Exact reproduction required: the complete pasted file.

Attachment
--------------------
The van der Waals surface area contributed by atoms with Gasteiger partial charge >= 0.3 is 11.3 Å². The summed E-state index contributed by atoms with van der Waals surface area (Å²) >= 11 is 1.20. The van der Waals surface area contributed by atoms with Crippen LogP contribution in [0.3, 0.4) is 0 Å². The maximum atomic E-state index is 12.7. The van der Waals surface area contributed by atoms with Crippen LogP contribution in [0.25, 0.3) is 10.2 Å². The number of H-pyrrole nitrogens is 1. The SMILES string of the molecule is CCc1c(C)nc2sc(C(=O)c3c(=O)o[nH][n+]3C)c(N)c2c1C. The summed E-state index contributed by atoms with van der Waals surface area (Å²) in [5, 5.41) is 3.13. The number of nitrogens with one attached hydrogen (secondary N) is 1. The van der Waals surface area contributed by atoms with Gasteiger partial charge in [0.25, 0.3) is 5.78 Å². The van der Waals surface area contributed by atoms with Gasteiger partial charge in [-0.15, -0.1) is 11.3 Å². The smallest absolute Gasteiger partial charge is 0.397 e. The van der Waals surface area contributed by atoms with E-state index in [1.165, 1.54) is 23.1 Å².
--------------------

The van der Waals surface area contributed by atoms with Gasteiger partial charge >= 0.3 is 11.3 Å². The summed E-state index contributed by atoms with van der Waals surface area (Å²) >= 11 is 1.20. The van der Waals surface area contributed by atoms with Crippen LogP contribution in [0.3, 0.4) is 0 Å². The maximum atomic E-state index is 12.7. The van der Waals surface area contributed by atoms with Crippen LogP contribution in [0.25, 0.3) is 10.2 Å². The number of H-pyrrole nitrogens is 1. The SMILES string of the molecule is CCc1c(C)nc2sc(C(=O)c3c(=O)o[nH][n+]3C)c(N)c2c1C. The summed E-state index contributed by atoms with van der Waals surface area (Å²) in [5, 5.41) is 3.13. The number of nitrogens with one attached hydrogen (secondary N) is 1. The van der Waals surface area contributed by atoms with Gasteiger partial charge in [0.25, 0.3) is 5.78 Å². The van der Waals surface area contributed by atoms with Gasteiger partial charge in [-0.15, -0.1) is 11.3 Å². The smallest absolute Gasteiger partial charge is 0.397 e. The van der Waals surface area contributed by atoms with E-state index in [1.165, 1.54) is 23.1 Å².